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Marion Mahony Griffin was the driving force behind the establishment in the early 1930s of the Haven Valley Scenic Theatre, an open-air theatre for the community created in the natural glen at Castlecrag beside the foreshore reserve and the waters of Middle Harbour, Sydney. Local sculptor and stonemason Bim Hilder, along with the Griffins and other members of the community, built the amphitheatre by creating seating out of sandstone blocks on the western side of the glen.

As Marion Mahony Griffin describes in her memoir The Magic of America:

“No man-made imitation of indoor theatre here but every fairy creation carefully, religiously safeguarded; wattles, different kinds, so golden blossoms for each month in the year…”
“The rest of the valley is the stage, trees and bush and blossoms and rocks to meet any dramatic requirement. To the North a steep rock wall with a long terrace – a road in fact above the eye running East and West. Above it terrace on terrace of spectacular rocks and shrubbery and grand trees. To the East a flat terrace above the eye so scenes can appear and disappear across it, mysterious or spectacular. Then the little stream flowing down to the sea, its head and its further bank offering a rich range of settings – terraces, huge boulders, exquisite varied shrubbery – dainty Lily of the Valley trees and majestic Angophoras…” (page 430)

Following Walter Burley Griffin’s death in 1937, Marion Mahony Griffin’s return to Chicago in 1938 and then World War II (with the requirement for complete blackout at night) performances ceased.
In 1943, three reserves including the amphitheatre were given to Council by Marion Mahony Griffin in trust for the community.

In 1976 the amphitheatre was resurrected by the community and a timber stage, designed by local architect Robert Sheldon ‘that touches the earth lightly’, was built by the community. The design received a Royal Australian Institute of Architect NSW Chapter Commendation Award in 1977. The timber stage was extended in 1992, again to a design by Robert Sheldon.

In 2012, the Haven Amphitheatre Committee prepared a concept that proposed building a new stage in concrete. Concerned about this, the Walter Burley Griffin Society sent a detailed illustrated letter to the Haven Amphitheatre Committee and Willoughby City Council.

In 2014 Willoughby City Council commissioned an independent report on the timber stage which revealed that the existing timber structure is generally in a sound condition but that the structural members of the stage are undersized and need strengthening/rebuilding to achieve Australian Standards load rating for the stage capacity. Despite the favourable report by structural engineers, it was decided to close the stage and prepare new design options for stage improvements.

The Council published these reports on its website and called for comments. Attached is the Walter Burley Griffin Society’s letter dated 7 March 2014 to the Council.

The Council organised a site meeting and the Walter Burley Griffin Society documented its concerns and important aspects of the Deed in a letter to the Councillors dated 23 July 2014.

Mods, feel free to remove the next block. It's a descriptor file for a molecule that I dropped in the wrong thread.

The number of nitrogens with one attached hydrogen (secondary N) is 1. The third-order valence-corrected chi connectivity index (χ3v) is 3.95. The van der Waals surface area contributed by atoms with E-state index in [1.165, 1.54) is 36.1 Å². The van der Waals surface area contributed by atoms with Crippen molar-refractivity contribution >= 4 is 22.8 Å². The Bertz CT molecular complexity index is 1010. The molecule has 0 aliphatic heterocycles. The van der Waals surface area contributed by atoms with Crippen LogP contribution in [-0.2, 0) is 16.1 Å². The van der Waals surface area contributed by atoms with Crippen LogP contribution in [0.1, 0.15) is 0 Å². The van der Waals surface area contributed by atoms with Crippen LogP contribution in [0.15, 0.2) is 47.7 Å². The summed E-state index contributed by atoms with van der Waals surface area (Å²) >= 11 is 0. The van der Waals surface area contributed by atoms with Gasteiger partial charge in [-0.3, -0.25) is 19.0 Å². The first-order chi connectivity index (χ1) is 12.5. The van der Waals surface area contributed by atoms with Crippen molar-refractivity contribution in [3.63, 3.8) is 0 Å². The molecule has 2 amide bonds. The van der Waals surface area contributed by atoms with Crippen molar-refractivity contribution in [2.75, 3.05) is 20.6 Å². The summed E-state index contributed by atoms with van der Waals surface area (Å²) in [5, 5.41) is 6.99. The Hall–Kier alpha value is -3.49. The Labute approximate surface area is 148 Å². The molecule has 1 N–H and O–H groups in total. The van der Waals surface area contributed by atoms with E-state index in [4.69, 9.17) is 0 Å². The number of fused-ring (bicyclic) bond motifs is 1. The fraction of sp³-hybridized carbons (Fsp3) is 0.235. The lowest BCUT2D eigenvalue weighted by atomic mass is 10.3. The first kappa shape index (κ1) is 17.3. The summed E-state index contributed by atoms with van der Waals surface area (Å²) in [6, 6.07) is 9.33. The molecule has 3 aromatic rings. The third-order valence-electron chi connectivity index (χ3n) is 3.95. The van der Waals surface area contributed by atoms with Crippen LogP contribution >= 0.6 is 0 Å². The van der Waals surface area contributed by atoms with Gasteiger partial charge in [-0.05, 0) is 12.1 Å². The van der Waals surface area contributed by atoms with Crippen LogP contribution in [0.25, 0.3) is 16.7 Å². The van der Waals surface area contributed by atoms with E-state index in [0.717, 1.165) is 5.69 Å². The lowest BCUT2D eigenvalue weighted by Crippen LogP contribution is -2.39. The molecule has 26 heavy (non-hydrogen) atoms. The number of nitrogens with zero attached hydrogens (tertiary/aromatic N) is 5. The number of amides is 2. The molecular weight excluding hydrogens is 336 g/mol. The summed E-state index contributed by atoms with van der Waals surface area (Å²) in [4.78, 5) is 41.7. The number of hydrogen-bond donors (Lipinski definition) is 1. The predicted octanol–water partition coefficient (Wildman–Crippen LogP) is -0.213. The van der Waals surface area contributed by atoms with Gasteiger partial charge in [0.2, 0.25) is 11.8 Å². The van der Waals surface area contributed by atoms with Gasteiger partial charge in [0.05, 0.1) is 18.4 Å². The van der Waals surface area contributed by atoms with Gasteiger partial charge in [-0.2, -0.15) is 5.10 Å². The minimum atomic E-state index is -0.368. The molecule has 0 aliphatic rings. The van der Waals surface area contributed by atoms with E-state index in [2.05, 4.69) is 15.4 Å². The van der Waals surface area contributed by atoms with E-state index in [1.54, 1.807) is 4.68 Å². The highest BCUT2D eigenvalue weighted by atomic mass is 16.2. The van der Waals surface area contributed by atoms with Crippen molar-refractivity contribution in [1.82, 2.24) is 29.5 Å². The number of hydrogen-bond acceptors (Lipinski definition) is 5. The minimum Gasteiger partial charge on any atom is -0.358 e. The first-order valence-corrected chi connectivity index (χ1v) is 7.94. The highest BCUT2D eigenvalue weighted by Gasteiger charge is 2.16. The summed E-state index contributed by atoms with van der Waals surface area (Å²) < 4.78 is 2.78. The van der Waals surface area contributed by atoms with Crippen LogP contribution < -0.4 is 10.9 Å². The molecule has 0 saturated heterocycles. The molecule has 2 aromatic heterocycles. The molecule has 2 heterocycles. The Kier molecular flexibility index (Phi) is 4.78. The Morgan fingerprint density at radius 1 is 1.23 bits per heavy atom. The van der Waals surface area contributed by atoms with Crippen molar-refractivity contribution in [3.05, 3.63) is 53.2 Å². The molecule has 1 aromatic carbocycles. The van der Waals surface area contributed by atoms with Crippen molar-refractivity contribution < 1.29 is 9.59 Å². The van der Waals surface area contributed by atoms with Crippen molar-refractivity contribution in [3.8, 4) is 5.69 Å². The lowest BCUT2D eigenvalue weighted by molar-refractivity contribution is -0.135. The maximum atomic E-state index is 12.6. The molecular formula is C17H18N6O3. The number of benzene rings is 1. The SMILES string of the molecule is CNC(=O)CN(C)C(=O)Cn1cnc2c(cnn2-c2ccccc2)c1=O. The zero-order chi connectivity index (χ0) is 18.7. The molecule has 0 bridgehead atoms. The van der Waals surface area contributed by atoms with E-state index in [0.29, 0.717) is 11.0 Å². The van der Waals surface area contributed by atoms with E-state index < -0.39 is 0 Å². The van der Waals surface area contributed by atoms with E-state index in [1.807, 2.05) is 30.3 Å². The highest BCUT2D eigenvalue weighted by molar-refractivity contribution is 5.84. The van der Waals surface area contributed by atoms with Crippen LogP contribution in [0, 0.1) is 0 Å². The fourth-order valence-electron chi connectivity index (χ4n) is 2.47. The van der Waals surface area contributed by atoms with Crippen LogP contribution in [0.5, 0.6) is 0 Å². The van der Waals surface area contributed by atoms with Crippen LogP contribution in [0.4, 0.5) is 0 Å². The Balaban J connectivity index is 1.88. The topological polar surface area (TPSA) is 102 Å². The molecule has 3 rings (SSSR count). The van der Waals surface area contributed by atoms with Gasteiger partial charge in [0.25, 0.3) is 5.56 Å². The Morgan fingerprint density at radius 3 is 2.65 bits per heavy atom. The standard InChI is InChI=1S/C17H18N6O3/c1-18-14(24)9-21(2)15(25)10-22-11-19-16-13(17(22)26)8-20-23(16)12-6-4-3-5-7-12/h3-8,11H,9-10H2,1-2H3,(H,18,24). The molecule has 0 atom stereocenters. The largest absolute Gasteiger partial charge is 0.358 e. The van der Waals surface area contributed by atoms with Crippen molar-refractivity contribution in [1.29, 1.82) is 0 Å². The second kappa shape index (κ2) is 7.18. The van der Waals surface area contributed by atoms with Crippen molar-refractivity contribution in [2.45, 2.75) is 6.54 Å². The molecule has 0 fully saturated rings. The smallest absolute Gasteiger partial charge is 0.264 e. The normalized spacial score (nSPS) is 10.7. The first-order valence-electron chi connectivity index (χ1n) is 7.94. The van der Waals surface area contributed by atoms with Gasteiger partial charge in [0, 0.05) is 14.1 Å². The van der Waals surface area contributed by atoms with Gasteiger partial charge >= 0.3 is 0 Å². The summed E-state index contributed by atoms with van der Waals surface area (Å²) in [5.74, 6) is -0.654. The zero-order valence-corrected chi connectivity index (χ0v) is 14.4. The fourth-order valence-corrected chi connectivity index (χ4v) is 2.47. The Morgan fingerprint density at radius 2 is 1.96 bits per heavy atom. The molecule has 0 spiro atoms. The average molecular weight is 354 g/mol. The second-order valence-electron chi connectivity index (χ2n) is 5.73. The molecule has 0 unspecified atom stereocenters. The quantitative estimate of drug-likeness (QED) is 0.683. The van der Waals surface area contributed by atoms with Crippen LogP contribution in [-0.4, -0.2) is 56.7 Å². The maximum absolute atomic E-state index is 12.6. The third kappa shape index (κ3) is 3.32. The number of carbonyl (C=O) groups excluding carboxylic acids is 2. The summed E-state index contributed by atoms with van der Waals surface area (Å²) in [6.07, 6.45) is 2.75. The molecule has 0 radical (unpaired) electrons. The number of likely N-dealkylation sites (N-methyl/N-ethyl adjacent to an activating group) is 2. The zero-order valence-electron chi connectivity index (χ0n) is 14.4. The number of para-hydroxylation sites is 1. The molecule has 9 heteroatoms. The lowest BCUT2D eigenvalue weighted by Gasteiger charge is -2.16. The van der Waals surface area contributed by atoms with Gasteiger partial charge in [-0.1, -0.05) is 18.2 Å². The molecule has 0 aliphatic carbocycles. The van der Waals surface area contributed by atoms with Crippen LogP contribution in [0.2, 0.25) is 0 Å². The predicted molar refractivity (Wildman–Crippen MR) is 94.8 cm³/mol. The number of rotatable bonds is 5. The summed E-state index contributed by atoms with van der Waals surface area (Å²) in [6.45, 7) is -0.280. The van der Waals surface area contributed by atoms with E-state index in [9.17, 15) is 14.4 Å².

During 2014, the local community groups-the Castlecrag Progress Association, Castlecrag Conservation Society, the Walter Burley Griffin Society and the Willoughby Environment Protection Society-prepared a joint perspective of the elements they wished to see incorporated into any new stage design. Willoughby City Council called for nominations to a community consultative group that will meet three times during the design preparation process. Experienced planner and Griffin Society committee member Margaret Petrykowski represents the Society on this group. In mid-February 2015, Council appointed Craig Burton from CAB Consulting to prepare design options for the stage improvements. Members of the community consultative group will provide local insight and knowledge into the design preparation process.

It is the unconventionality of the Haven Amphitheatre that makes it so special. Its uniqueness, irregularities, idiosyncrasies and natural bushland beauty need to be preserved and not damaged in any way. There is no other amphitheatre like it in the world.

Any proposal for redeveloping the Haven Amphitheatre needs to completely respect the natural landforms, rocks, creek, trees and bushland of the site, and ensure they are not damaged in any way. In 100 years time when any new structure has decayed, it should be able to be removed leaving the glen uncompromised in its natural splendour.

The Haven Amphitheatre is a community resource that should remain understated, in keeping with the original aims of the Griffins.

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Performances in the 1930s at the open-air Haven Scenic Theatre in Castlecrag utilised the amphitheatre’s natural rocky terrain for dramatic effect. Nicholls Collection, National Library of Australia. nla.pic-vn3961885.

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At left Carols by Candlelight on Christmas Eve, 2009. At right tree ferns growing at the creek and the original stone seating beyond, 2013.